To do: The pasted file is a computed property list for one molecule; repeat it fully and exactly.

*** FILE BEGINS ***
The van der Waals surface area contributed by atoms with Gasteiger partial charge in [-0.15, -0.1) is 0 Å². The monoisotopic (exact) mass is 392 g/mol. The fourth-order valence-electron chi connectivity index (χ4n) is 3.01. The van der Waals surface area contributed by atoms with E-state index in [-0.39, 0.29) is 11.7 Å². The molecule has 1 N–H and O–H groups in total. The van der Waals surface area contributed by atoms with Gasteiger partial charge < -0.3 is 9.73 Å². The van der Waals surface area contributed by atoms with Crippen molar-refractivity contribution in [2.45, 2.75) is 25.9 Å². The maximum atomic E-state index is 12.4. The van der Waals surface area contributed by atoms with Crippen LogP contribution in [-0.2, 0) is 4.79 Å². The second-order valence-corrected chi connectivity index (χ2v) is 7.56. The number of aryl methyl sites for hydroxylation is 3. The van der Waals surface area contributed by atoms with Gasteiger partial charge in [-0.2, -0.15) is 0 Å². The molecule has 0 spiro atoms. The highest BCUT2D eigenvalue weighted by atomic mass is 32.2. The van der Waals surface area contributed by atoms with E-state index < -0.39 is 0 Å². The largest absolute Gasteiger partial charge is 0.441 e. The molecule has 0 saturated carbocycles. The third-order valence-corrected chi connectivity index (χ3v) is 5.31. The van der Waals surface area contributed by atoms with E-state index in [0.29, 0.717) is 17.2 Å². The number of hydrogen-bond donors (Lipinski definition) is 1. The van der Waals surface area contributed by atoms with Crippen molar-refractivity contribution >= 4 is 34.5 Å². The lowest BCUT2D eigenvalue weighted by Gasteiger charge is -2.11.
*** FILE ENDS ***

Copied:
The van der Waals surface area contributed by atoms with Gasteiger partial charge in [-0.15, -0.1) is 0 Å². The monoisotopic (exact) mass is 392 g/mol. The fourth-order valence-electron chi connectivity index (χ4n) is 3.01. The van der Waals surface area contributed by atoms with E-state index in [-0.39, 0.29) is 11.7 Å². The molecule has 1 N–H and O–H groups in total. The van der Waals surface area contributed by atoms with Gasteiger partial charge < -0.3 is 9.73 Å². The van der Waals surface area contributed by atoms with Crippen molar-refractivity contribution in [2.45, 2.75) is 25.9 Å². The maximum atomic E-state index is 12.4. The van der Waals surface area contributed by atoms with Crippen LogP contribution in [-0.2, 0) is 4.79 Å². The second-order valence-corrected chi connectivity index (χ2v) is 7.56. The number of aryl methyl sites for hydroxylation is 3. The van der Waals surface area contributed by atoms with Gasteiger partial charge in [-0.2, -0.15) is 0 Å². The molecule has 0 spiro atoms. The highest BCUT2D eigenvalue weighted by atomic mass is 32.2. The van der Waals surface area contributed by atoms with E-state index < -0.39 is 0 Å². The largest absolute Gasteiger partial charge is 0.441 e. The molecule has 0 saturated carbocycles. The third-order valence-corrected chi connectivity index (χ3v) is 5.31. The van der Waals surface area contributed by atoms with E-state index in [0.29, 0.717) is 17.2 Å². The number of hydrogen-bond donors (Lipinski definition) is 1. The van der Waals surface area contributed by atoms with Crippen molar-refractivity contribution >= 4 is 34.5 Å². The lowest BCUT2D eigenvalue weighted by Gasteiger charge is -2.11.